Bluefield Daily Telegraph, Bluefield, WV

Washington Post Features

May 15, 2013

Bodily waste can help solve the energy crisis, author says

Bodily waste is widely considered a topic not to be discussed in polite company; it's something to be flushed and forgotten. But a new book argues that waste, in all its human and animal forms, is worth getting to know intimately.

"The Origin of Feces" (not to be confused with the 1992 Type O Negative gothic metal album "Origin of the Feces") explores the role that excrement has played in all aspects of life, including evolution, the development of language, public health, and sustainability.

According to author David Waltner-Toews, a Canadian veterinarian and epidemiologist, bodily waste can help solve various modern-day challenges, most notably the energy crisis.

For example, in Rwanda, the stuff is processed to produce methane for heat and electricity. In Sweden, the world's first bio-gas train uses energy sourced from a sewage treatment plant. In Nepal and India, cow dung provides energy for more than a million people. Poop collected from a dog park in Cambridge, Mass., produces enough methane to power a street lamp. An agricultural engineering professor at the University of Illinois converted two liters of pig manure into a quarter-liter of oil. "Not much, but it is a start," the book says.

Waltner-Toews takes as humorous approach to the scatalogical subject as you can; one chapter is titled "The Other Dark Matter." But at the heart of the book is a rather weighty message: "Unless we change how we think about" waste, he writes, "we are doomed to forever live in it."



    

WASHINGTON POST-BLOOMBERG--05-14-13 1446EDT



 

1
Text Only
Washington Post Features
  • A 'wearable robot' helps her walk again

    Science is about facts, numbers, laws and formulas. To be really good at it, you need to spend a lot of time in school. But science is also about something more: dreaming big and helping people.

    April 23, 2014

  • McCain 1 House Republicans are more active on Twitter than Democrats

    Your representative in the House is almost certainly on Twitter. Your senator definitely is. But how are they using the social network? Are Democrats more active than Republicans, or vice versa? Who has the most followers on the Hill?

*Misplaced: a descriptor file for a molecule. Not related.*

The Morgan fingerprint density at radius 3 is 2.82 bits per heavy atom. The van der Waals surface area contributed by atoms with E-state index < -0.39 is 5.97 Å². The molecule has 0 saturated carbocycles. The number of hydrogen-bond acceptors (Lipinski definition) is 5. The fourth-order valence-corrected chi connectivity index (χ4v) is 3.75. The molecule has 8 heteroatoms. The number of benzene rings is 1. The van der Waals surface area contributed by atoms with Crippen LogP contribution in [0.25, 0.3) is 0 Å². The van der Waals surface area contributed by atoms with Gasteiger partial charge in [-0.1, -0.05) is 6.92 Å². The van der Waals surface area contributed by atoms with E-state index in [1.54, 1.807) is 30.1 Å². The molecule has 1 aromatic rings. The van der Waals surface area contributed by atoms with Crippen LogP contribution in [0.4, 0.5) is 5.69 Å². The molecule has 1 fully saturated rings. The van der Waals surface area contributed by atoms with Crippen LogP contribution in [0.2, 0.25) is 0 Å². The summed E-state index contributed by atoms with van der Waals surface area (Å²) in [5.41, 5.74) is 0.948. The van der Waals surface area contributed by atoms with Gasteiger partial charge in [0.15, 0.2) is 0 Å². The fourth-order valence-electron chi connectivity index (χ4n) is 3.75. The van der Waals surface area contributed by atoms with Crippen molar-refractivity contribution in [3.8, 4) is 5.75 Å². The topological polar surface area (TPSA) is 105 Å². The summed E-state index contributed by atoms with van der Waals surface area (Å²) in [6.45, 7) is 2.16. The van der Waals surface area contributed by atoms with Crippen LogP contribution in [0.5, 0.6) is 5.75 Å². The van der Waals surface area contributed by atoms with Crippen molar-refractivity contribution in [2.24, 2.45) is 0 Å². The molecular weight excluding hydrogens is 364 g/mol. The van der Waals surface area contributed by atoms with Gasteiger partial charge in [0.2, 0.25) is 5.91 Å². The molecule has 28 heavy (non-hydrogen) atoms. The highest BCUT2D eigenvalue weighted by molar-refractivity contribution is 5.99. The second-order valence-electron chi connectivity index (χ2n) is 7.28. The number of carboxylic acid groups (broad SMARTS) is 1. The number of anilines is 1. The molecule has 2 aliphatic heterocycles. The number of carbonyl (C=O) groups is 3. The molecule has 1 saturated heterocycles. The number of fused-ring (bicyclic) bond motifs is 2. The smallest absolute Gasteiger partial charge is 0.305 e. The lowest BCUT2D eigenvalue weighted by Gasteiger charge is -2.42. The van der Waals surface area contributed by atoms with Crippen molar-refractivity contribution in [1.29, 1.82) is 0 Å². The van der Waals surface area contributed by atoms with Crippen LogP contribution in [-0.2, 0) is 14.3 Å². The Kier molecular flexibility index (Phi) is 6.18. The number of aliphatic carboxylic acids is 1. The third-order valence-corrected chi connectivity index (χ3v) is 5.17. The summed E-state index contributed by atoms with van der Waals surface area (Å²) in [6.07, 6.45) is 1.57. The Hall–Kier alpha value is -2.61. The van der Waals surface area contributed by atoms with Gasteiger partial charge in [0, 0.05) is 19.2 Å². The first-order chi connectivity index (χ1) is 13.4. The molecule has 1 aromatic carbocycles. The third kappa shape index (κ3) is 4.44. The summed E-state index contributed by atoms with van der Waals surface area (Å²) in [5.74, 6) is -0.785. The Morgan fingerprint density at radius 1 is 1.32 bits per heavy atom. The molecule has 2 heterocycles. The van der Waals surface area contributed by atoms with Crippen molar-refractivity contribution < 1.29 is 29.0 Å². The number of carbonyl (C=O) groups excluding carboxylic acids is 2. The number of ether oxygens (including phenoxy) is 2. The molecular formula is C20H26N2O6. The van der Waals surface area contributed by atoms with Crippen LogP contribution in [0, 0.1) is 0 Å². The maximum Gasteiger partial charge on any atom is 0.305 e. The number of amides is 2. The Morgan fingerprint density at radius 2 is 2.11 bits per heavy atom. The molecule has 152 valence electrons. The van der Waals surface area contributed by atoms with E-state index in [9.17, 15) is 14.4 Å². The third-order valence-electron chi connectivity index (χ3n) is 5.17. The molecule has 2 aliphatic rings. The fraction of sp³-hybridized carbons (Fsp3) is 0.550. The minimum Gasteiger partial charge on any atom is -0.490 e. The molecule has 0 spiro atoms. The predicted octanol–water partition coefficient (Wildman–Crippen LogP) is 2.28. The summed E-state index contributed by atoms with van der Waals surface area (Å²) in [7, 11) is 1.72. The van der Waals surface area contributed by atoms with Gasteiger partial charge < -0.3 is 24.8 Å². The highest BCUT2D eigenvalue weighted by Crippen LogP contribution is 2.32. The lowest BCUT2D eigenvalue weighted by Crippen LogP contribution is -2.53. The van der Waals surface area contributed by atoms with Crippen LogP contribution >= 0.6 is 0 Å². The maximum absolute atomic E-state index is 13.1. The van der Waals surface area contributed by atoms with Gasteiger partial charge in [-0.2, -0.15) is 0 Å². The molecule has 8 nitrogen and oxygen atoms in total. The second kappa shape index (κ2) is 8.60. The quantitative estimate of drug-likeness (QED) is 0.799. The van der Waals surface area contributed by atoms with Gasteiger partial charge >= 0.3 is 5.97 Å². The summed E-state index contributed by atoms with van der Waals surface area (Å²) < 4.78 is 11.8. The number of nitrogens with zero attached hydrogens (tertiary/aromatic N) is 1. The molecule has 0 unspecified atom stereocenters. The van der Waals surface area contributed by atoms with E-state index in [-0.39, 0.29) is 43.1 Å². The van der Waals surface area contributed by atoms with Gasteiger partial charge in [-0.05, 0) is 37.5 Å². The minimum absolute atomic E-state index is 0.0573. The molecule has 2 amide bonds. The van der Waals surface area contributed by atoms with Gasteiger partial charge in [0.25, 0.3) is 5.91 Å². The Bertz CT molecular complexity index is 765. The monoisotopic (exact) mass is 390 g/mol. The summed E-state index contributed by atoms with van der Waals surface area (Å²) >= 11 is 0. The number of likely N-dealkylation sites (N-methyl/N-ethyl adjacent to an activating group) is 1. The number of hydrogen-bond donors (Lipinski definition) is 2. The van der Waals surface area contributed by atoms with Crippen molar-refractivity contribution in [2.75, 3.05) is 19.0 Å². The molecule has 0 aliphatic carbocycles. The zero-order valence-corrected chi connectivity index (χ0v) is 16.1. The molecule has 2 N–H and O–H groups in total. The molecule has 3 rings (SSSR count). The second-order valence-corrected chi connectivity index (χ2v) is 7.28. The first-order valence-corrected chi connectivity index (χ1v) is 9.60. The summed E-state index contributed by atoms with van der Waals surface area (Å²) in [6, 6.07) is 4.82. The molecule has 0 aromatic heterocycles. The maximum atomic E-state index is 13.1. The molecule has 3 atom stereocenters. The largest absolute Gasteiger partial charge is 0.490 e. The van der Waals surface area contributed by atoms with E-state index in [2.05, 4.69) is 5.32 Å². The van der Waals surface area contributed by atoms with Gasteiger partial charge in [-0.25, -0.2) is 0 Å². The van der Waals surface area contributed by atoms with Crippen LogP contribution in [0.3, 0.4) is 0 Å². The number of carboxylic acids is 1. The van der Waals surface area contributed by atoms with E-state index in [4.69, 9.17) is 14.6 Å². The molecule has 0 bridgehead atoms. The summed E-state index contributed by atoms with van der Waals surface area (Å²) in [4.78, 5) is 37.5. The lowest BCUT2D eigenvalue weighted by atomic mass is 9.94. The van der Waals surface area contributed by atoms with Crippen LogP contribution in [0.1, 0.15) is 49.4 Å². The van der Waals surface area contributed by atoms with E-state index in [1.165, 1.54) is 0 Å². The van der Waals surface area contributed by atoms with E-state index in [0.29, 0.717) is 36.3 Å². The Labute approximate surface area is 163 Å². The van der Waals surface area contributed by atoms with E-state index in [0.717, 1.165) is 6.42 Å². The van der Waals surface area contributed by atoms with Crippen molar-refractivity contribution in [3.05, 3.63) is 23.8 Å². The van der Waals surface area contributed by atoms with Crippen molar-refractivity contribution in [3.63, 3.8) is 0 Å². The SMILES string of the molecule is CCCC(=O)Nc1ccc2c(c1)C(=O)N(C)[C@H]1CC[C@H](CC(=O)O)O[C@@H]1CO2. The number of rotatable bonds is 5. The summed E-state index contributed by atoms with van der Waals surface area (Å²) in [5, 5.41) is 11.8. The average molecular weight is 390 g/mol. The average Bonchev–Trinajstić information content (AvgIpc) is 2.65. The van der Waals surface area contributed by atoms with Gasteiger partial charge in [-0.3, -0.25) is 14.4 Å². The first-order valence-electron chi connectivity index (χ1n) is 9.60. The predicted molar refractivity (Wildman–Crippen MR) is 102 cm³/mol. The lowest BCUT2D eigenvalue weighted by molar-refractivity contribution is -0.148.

April 22, 2014 1 Photo

  • Victimized by the 'marriage penalty'

    In a few short months, I'll pass the milestone that every little girl dreams of: the day she swears - before family and God, in sickness and in health, all in the name of love - that she's willing to pay a much higher tax rate.

    April 17, 2014

  • To sleep well, you may need to adjust what you eat and when

    Sleep.  Oh, to sleep.  A good night's sleep is often a struggle for more than half of American adults.  And for occasional insomnia, there are good reasons to avoid using medications, whether over-the-counter or prescription.

    April 17, 2014

  • Search teams will send unmanned sub to look for missing Malaysian airliner

    Teams searching for a missing Malaysian airliner are planning for the first time to send an unmanned submarine into the depths of the Indian Ocean to look for wreckage, an Australian official leading the multi-nation search said Monday.

    April 15, 2014

  • DayCareCosts.jpg Day care's cost can exceed college tuition in some states

    Most parents will deal with an even larger kid-related expense long before college, and it's a cost that very few of them are as prepared for: day care.

    April 11, 2014 1 Photo

  • 10 tips for surviving a severe allergy season

    My colleague Brady Dennis reported recently that the arrival of warmer weather will soon unleash a pollen tsunami in parts of the country where the winter has been especially long and cold. Here are some survival tips from Clifford W. Bassett, an allergy specialist and assistant clinical professor of medicine at the New York University School of Medicine.

    April 9, 2014

  • news_twitter.jpg Travelers fly on Air Twitter

    The enlightened age of social media has dawned over the airline industry, casting shadows over telephone call centers and on-site agents. Facebook and Twitter are racking up the friends and followers while the hold music plays on.

    April 8, 2014 1 Photo

  • To get quality care, it helps to be the right kind of patient

    I am a family physician. Sometimes I must step out of the comfort of my clinical role and into that of patient or family caregiver. Generally, these trips to the other side of the exam table inspire a fair amount of anxiety.

    April 8, 2014

  • Fast, cheap test can help save lives of many babies

    As Easley did more research into her daughter's death, she learned that a pilot program had started just months earlier at Holy Cross Hospital in Silver Spring, Md. (Easley had delivered at a different hospital in the Washington area.) The program's goal was to screen every newborn with a simple pulse oximeter test that can help detect heart problems such as Veronica's, allowing doctors to respond.

    April 8, 2014

AP Video
Business Marquee
College Sports
Pro Sports
Facebook